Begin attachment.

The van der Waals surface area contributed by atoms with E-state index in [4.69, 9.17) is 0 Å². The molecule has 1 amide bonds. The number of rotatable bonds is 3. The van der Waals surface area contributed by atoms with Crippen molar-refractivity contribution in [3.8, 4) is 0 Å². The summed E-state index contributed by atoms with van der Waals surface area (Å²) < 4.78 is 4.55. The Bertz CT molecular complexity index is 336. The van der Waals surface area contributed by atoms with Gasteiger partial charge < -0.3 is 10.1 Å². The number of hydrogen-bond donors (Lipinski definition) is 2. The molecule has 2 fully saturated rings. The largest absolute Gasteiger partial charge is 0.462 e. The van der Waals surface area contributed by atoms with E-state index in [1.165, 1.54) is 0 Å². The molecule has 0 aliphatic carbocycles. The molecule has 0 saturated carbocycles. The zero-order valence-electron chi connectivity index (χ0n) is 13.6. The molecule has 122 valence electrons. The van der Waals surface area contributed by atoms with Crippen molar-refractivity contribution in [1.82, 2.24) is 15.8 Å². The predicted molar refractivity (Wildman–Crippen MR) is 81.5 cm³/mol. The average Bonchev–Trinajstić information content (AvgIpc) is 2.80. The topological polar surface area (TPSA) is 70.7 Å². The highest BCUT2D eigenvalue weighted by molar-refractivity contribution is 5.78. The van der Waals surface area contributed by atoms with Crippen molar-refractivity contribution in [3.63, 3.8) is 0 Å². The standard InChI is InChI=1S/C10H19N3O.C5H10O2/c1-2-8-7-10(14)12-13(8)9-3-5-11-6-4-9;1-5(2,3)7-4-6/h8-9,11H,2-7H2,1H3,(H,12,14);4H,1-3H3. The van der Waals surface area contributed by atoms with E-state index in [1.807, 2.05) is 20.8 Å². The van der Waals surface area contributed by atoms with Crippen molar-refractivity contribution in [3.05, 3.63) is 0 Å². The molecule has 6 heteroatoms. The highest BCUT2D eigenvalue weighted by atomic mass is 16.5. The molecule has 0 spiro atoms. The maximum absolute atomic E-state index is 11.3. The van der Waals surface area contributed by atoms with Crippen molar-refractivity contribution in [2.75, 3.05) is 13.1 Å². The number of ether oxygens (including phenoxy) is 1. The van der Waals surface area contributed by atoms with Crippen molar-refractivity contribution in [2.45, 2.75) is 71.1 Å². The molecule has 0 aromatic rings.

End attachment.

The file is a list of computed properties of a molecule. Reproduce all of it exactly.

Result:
The van der Waals surface area contributed by atoms with E-state index in [4.69, 9.17) is 0 Å². The molecule has 1 amide bonds. The number of rotatable bonds is 3. The van der Waals surface area contributed by atoms with Crippen molar-refractivity contribution in [3.8, 4) is 0 Å². The summed E-state index contributed by atoms with van der Waals surface area (Å²) < 4.78 is 4.55. The Bertz CT molecular complexity index is 336. The van der Waals surface area contributed by atoms with Gasteiger partial charge < -0.3 is 10.1 Å². The number of hydrogen-bond donors (Lipinski definition) is 2. The molecule has 2 fully saturated rings. The largest absolute Gasteiger partial charge is 0.462 e. The van der Waals surface area contributed by atoms with E-state index in [1.165, 1.54) is 0 Å². The molecule has 0 aliphatic carbocycles. The molecule has 0 saturated carbocycles. The zero-order valence-electron chi connectivity index (χ0n) is 13.6. The molecule has 122 valence electrons. The van der Waals surface area contributed by atoms with Crippen molar-refractivity contribution in [1.82, 2.24) is 15.8 Å². The predicted molar refractivity (Wildman–Crippen MR) is 81.5 cm³/mol. The average Bonchev–Trinajstić information content (AvgIpc) is 2.80. The topological polar surface area (TPSA) is 70.7 Å². The highest BCUT2D eigenvalue weighted by molar-refractivity contribution is 5.78. The van der Waals surface area contributed by atoms with Crippen molar-refractivity contribution in [3.63, 3.8) is 0 Å². The standard InChI is InChI=1S/C10H19N3O.C5H10O2/c1-2-8-7-10(14)12-13(8)9-3-5-11-6-4-9;1-5(2,3)7-4-6/h8-9,11H,2-7H2,1H3,(H,12,14);4H,1-3H3. The van der Waals surface area contributed by atoms with E-state index in [1.807, 2.05) is 20.8 Å². The van der Waals surface area contributed by atoms with Crippen molar-refractivity contribution in [3.05, 3.63) is 0 Å². The molecule has 6 heteroatoms. The highest BCUT2D eigenvalue weighted by atomic mass is 16.5. The molecule has 0 spiro atoms. The maximum absolute atomic E-state index is 11.3. The van der Waals surface area contributed by atoms with Crippen molar-refractivity contribution in [2.75, 3.05) is 13.1 Å². The number of ether oxygens (including phenoxy) is 1. The van der Waals surface area contributed by atoms with Crippen molar-refractivity contribution in [2.45, 2.75) is 71.1 Å². The molecule has 0 aromatic rings.